Who really runs the Castro Kingdom?
You’d never know the correct answer to that question if you rely on the reports published by the “journalists” who work for all the major news outlets throughout the world, most of whom slavishly adhere to the talking points released by the Ministry of Truth in Havana.
The recent spate of reports about the phony representative assembly and the hand-picked “successor” to Raul are but a flimsy smokescreen. All Cubans on the island know this, and so do most exiles.
The real power does not rest in the Politburo of the Cuban Communist Party (PCC), as per the Constitution. It rests in a small group of Generals, some of whom are not even in the Politburo. They compose a military junta invisible to the international community and to a majority of the Cuban people, as they operate behind the scenes and are not mentioned by the media. [The new Vice-President of the Council of State] Miguel Diaz-Canel does not belong to the “creme de la creme” that controls the country and that has 14 members.
Headed by the Castro brothers and by the “Comandante” (today equivalent to the rank of a General) Machado Ventura, the select group includes the island’s four most powerful Generals: Leopoldo Cintras Frías, Minister of Defense; Abelardo Colomé, Minister of the Interior; Alvaro López Miera, First Vice-Minister of Defense and Chairman of the Joint Chiefs; and Ramón Espinosa, Vice-Minister of Defense. Also, “Comandante” Ramiro Valdés and Colonel of the intelligence services, Marino Murillo, the Vice-President in charge of the “actualization” of socialism. They are all members of the Politburo.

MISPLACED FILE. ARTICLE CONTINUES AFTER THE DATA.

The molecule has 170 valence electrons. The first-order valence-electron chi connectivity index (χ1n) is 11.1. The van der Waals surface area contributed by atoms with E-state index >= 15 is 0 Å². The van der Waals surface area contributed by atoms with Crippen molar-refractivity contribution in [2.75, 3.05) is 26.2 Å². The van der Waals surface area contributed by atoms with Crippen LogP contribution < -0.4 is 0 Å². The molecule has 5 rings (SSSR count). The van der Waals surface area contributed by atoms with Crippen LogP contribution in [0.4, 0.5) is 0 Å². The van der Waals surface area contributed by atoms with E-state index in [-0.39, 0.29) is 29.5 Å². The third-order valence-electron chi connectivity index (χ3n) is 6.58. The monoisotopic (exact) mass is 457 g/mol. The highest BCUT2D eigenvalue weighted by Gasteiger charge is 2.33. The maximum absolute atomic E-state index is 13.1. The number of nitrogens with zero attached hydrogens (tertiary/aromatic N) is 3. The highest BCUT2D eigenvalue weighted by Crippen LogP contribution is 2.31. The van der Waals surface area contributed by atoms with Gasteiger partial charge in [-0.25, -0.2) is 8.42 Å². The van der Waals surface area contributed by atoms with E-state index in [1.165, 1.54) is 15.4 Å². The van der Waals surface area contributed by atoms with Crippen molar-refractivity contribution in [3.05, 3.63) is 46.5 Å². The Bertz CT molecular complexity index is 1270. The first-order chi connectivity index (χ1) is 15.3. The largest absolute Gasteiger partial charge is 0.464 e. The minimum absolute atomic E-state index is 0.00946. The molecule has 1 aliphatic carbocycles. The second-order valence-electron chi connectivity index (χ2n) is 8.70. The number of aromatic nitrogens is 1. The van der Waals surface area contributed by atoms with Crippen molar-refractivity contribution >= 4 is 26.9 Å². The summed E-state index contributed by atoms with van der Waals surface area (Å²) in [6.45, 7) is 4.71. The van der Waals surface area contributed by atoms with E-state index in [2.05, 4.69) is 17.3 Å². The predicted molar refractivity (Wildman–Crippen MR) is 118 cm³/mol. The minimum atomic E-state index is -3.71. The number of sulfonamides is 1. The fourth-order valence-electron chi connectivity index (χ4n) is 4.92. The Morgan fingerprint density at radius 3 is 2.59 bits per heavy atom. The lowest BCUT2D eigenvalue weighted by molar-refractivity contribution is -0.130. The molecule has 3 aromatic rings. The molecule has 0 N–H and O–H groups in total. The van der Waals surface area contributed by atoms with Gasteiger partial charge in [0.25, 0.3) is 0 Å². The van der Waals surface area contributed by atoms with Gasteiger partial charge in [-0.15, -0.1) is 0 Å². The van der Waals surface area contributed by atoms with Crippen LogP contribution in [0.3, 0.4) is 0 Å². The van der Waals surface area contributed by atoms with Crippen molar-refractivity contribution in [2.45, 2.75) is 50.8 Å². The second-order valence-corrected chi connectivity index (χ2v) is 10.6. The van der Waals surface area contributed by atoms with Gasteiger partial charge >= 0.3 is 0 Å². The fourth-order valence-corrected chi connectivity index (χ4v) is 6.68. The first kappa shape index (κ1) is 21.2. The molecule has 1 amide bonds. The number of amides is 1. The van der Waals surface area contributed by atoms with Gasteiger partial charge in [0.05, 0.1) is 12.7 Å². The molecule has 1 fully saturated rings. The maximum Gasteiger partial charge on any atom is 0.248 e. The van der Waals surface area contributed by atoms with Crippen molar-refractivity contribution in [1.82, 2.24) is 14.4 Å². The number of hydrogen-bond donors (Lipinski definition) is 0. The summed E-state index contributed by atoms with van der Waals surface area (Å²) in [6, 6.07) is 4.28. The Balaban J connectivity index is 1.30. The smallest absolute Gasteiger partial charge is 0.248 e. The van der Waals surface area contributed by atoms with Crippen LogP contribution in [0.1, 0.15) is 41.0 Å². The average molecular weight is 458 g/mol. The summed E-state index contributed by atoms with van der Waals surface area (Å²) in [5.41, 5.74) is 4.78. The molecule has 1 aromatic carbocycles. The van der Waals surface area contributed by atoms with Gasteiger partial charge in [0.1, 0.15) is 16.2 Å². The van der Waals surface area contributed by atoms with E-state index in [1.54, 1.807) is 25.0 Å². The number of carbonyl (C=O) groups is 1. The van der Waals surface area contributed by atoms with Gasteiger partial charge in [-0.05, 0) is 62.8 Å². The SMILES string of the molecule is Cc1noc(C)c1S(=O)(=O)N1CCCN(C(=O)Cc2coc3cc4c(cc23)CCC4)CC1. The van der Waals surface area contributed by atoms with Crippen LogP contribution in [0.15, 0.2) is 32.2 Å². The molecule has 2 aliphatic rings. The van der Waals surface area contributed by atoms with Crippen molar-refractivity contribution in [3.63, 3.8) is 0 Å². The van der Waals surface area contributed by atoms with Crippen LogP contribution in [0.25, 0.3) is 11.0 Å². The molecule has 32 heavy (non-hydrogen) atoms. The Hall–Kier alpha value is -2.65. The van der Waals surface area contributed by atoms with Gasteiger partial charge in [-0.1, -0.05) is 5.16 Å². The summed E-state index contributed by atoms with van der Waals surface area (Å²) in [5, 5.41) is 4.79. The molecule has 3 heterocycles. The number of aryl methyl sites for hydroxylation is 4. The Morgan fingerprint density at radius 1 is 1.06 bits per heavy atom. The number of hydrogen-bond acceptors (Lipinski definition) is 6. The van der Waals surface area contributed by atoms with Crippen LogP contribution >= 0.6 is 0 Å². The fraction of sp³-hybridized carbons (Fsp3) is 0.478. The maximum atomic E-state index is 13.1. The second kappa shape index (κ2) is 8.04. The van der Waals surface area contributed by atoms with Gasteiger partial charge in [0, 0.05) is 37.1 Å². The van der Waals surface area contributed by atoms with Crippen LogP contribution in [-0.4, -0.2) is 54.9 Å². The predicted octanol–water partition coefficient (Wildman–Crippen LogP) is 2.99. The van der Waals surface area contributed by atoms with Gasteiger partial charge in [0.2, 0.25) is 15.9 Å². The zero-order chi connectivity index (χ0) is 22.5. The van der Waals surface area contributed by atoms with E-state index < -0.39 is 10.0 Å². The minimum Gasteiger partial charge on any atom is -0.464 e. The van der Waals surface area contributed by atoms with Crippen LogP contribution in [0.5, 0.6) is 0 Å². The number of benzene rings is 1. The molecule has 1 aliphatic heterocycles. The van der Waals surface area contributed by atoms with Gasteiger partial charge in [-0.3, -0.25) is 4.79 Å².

The non-members of the Politburo are General José Amado Ricardo, Executive Secretary of the Council of Ministers (akin to the functions of a Prime Minister, the position formerly held by Carlos Lage); General Carlos Fernández Gondín, First Vice-Minister of the Interior; General Joaquín Quintas Solá, Vice-Minister of Defense; and Colonel Alejandro Castro Espín, son of the dictator-in-chief and head of the Intelligence and Counter-Intelligence Units of the Ministries of Defense and Interior. The final member has been — until recently — Colonel Luis Alberto Rodríguez López-Callejas, ex son-in-law of Raúl Castro, in charge of the Ministry of Defense’s businesses. However, after his divorce from Deborah Castro Espín, it is unknown whether he will continue in this privileged position.
These are Cuba’s 14 most powerful men, whom together with the Castros, make the most important decisions. This is similar to the parallel governing structure imposed by Fidel, who created the all-powerful Coordination and Support Group of the Commander-in-Chief, which for decades was the real executive branch of the nation, beyond the Council of Ministers, State and the Communist Party.
Moreover, 8 of the 15 members of the Politburo are currently from the military (the majority), while 4 of the 7 Vice-Presidents of the Council of Ministers are from the military.
Thus, Cuba is the only country in the world that presents its military ruling class as civilian, and is accepted as such. When a General is the President of a nation without having ever been elected by a democratic vote, and governs surrounded by Generals, that is called a military dictatorship. Except in the case of Cuba, which now even presides the Community of Latin American and Caribbean States (CELAC).